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Two ‘extinct’ snakes spotted swimming off Australia’s coast

(Grant Griffin, W.A. Dept. Parks and Wildlife)

(Grant Griffin, W.A. Dept. Parks and Wildlife)

Scientists feared the last of Australia’s short-nosed sea snakes died about 15 years ago, which makes this new sighting doubly auspicious: A wildlife official snapped a photo of not one but two of the snakes swimming off the western coast—and they were making googly eyes at each other.

“What is even more exciting is that they were courting, suggesting that they are members of a breeding population,” says researcher Blanche D’Anastasi of James Cook University in a press release.

No such snake had been spotted since the species disappeared from its habitat at Ashmore Reef in the Timor Sea more than a decade ago. Scientists at JCU confirmed that the photos, taken at Ningaloo Reef, captured images of the sea snakes in the journal Biological Conservation.

“We were blown away, these potentially extinct snakes were there in plain sight, living on one of Australia’s natural icons,” says D’Anastasi. The journal article had another piece of good news: A decent population of another species, called the rare leaf-scaled sea snake, was spotted in Shark Bay, more than 1,000 miles from the snakes’ only previously known habitat, notes Gizmodo.

Both species are officially listed as critically endangered. The good news, however, was tempered with the bad. Generally speaking, sea snakes are on the decline in Western Australia, and the reason “remains unexplained.” (Scientists, do however, have a pretty good idea about why snakes lost their legs.)

This article originally appeared on Newser: 2 ‘Extinct’ Snakes Found Swimming Happily

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Company unveils airplane design with seats on top of aircraft

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Sit high above it all in a transparent canopy that sits on top of the airplane. (Windspeed Technologies)

We’ve seen some pretty scary airplane seat designs.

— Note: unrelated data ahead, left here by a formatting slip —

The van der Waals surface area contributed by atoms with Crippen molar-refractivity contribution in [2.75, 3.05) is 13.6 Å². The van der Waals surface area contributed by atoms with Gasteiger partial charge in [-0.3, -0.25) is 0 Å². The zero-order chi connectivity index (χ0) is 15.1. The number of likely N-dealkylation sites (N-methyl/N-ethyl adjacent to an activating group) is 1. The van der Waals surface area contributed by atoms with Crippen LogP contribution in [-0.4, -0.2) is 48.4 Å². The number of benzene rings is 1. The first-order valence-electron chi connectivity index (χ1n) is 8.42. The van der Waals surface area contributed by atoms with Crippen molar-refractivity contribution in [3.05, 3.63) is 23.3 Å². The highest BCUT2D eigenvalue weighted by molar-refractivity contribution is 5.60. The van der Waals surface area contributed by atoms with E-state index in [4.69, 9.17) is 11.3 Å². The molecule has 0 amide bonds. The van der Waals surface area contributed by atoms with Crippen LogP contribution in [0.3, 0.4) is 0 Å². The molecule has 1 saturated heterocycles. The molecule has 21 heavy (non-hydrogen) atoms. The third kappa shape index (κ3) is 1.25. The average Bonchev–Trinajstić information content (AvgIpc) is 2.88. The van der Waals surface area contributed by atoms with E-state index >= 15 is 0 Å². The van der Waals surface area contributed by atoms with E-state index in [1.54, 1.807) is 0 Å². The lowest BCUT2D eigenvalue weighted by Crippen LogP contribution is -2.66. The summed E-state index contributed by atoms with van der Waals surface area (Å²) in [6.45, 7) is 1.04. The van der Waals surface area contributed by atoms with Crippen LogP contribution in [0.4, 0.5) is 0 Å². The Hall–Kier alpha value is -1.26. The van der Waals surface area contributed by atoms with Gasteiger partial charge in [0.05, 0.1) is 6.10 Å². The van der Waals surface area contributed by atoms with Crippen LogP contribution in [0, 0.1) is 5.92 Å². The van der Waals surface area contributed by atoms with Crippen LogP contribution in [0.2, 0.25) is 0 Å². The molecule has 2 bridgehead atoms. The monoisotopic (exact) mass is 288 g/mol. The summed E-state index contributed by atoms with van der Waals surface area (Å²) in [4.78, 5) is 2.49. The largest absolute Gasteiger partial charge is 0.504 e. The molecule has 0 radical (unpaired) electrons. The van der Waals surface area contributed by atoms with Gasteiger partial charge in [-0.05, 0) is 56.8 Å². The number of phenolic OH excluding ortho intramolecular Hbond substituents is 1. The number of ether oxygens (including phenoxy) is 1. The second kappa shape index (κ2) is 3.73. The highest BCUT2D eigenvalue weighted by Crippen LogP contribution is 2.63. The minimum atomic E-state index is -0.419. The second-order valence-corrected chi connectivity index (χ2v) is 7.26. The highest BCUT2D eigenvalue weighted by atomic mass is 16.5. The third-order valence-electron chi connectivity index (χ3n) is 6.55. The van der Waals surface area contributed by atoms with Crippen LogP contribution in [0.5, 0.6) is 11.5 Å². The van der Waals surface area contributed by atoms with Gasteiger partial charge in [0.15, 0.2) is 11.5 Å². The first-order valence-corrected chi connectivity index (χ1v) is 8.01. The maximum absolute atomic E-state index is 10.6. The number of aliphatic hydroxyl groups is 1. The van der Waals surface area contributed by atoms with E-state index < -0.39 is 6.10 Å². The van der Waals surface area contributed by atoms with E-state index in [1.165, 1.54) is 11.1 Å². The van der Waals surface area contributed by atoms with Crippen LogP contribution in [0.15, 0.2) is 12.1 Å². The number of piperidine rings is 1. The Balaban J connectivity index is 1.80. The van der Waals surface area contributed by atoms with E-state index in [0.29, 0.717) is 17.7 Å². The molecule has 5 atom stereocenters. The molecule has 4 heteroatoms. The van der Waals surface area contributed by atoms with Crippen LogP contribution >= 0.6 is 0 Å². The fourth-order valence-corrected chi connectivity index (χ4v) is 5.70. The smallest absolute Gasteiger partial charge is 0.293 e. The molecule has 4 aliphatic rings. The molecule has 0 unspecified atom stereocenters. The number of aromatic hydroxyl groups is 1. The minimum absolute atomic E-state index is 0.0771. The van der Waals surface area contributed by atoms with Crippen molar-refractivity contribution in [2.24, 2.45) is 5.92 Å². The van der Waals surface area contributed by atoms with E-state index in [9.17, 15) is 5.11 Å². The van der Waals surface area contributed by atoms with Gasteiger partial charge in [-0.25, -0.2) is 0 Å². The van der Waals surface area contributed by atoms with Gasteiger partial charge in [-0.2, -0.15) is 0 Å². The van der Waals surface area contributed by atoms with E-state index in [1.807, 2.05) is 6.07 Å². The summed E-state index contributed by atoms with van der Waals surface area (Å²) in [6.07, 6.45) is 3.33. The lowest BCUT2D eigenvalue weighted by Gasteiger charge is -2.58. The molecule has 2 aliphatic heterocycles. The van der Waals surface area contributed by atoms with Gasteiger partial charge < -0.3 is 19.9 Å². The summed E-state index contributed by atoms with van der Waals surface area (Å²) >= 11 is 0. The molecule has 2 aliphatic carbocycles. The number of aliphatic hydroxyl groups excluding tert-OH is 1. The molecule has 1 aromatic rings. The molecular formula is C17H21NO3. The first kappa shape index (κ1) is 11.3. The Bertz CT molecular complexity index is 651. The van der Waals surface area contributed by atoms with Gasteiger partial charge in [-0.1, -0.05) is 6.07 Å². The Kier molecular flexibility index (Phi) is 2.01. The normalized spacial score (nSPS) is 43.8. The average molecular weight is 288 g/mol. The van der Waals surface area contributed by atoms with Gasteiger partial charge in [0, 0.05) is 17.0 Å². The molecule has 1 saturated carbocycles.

From unwieldy bicycle-seat triangles to split level stackers, most design firms are just looking for new ways to cram more and more passengers into the cabin.

But a new design from Washington-based firm Windspeed Technologies is really a breath of fresh air.

Introducing the SkyDeck— a patent-pending seat design that aims to give a few lucky passengers a 360 degree view of the surrounding clouds by sitting them on top of the plane in a fully transparent bubble.

Unlike other seat design models, the SkyDeck is designed to be incorporated into existing types of aircraft and would cost between $8 million to $25 million to install depending on the type of plane.

Experience 360 views in Windspeed’s latest video animation.

“Current in-flight entertainment offerings have not changed much over the decades. We wanted to come up with a product that would provide a higher level of entertainment to reduce the boredom of long flights,” says Windspeed of the new design.

The canopy itself will be comprised of “the same high strength proprietary material as those used on supersonic fighter jets” and will be able to withstand a variety of hits including bird strikes. An aerodynamic “teardrop” shape of the canopy will help reduce the drag factor while anti-condensation film will be applied to stop it fogging up and a UV-protection coating will passengers from burning up inside the transparent vestibule.

Guests can access the SkyDeck via a Jetsons-era looking elevator chute or take stairs from the main level galley.

Though an airline has yes to put in an order for a SkyDeck, the company says it would take just 18 months from order date until the plane is up and running with its seats in the clouds.

 

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F-35A Lightning II fighter gets new gun

Ultra advanced stealth, fighter jet speed … and now the military’s F-35 has a new weapon.

The F-35 Lightning II is a truly fifth-generation fighter jet. This advanced powerful single-seat and single-engine fighter is designed to be capable of a range of missions with just one aircraft.

Test pilot Maj. Charles “Flak” Trickey recently fired the F35A’s internal Gun Airborne Unit -22/A 25mm Gatling gun system in three airborne gunfire bursts. A success, this first aerial gun test was conducted out at the China Lake, Calif., test range on Oct. 30 2015.